By Dotun Ibiwoye

The President of Ohaji Improvement Union Incorporated, Lagos State, Mr. Ndukwe Ikoh, has recently been in the news on account of his formation of the Mezie Obodo, an interventionist organisation with interests in the South East. In this interview, he spoke on the organisation’s roles in upholding democracy, security challenges and other issues in the country. Excerpts:

IS it not possible for a politicians to hijack your organisation and use it for their own interest?
It is possible, and we have considered the possibility. We have put at the core of the leadership of Mezi Obodo men and women who are gainfully employed and cannot be easily swayed. Those in the group are not political jobbers. I concede that some people, no matter how much they already have, could still sell out, but we want to think that majority of the membership of the group is not like that.

Our organisation, Mezie Obodo is not a political movement. It means ‘be good to the community’. It is non-partisan and non-religious. It involves everybody. The intention of the group is to bring about development to the people. That is to say that it is a social mobilisation group. We respond to distress calls and try to provide assistance.

Mr Ikoh

We want to reduce the cost of electioneering in the state. If we succeed in the state, we have the intention to make it a national ideal – that is to say we want to make it possible for credible persons to run for elective positions without spending much. In some states you have 2000 polling units, and even as much as 4000 in others; you can imagine how much it would cost to pay polling agents in so many polling units in just one day if you’re contesting for the governorship seat.

If you are going to have two agents in every polling unit, this translates to eight thousand agents. If you’re paying each agent N2000, you can imagine the cost. But if we have volunteers who are willing to sacrifice their time and do the work for the sake of enthroning good governance, you can imagine how much would be saved. So, this is one of the things Mezi Obodo is doing. It is a social mobilisation group.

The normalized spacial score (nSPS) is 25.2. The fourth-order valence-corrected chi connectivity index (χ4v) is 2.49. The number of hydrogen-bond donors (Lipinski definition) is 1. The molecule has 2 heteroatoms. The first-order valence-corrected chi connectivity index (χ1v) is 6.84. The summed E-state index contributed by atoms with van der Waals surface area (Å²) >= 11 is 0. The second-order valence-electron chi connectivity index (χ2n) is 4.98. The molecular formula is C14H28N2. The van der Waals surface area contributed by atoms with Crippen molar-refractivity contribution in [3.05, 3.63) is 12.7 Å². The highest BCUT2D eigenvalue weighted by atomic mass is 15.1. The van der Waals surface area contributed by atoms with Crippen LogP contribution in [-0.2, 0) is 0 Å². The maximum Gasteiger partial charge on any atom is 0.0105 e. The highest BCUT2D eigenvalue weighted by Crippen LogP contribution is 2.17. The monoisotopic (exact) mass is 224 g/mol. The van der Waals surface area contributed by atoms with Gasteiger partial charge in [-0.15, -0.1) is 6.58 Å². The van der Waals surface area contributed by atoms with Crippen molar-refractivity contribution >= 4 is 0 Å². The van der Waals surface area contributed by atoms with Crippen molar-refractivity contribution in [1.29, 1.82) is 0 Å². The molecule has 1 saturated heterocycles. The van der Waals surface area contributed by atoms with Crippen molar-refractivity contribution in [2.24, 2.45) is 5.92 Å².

What’s your comment on the state of the nation?
Two words, in my opinion, would describe the state of the nation today: confusion and crisis. Confusion in the sense that you’re not sure what would happen the very next day; you wake up one day and find something different from what you’d expected. The crisis concerns the security challenges the nation is presently grappling with. Boko Haram has happened, and now it has assumed international dimensions and attracted global consciousness.

Kidnapping is still very much there even though other crimes have dwarfed the attention on kidnapping. High level corruption has subsisted and is on the rise. That is the state of the nation today. Despite the scenario I have just painted, I still have hopes in the country’s ability to pull through; if not for anything else, but for the fact that we still have democracy here.


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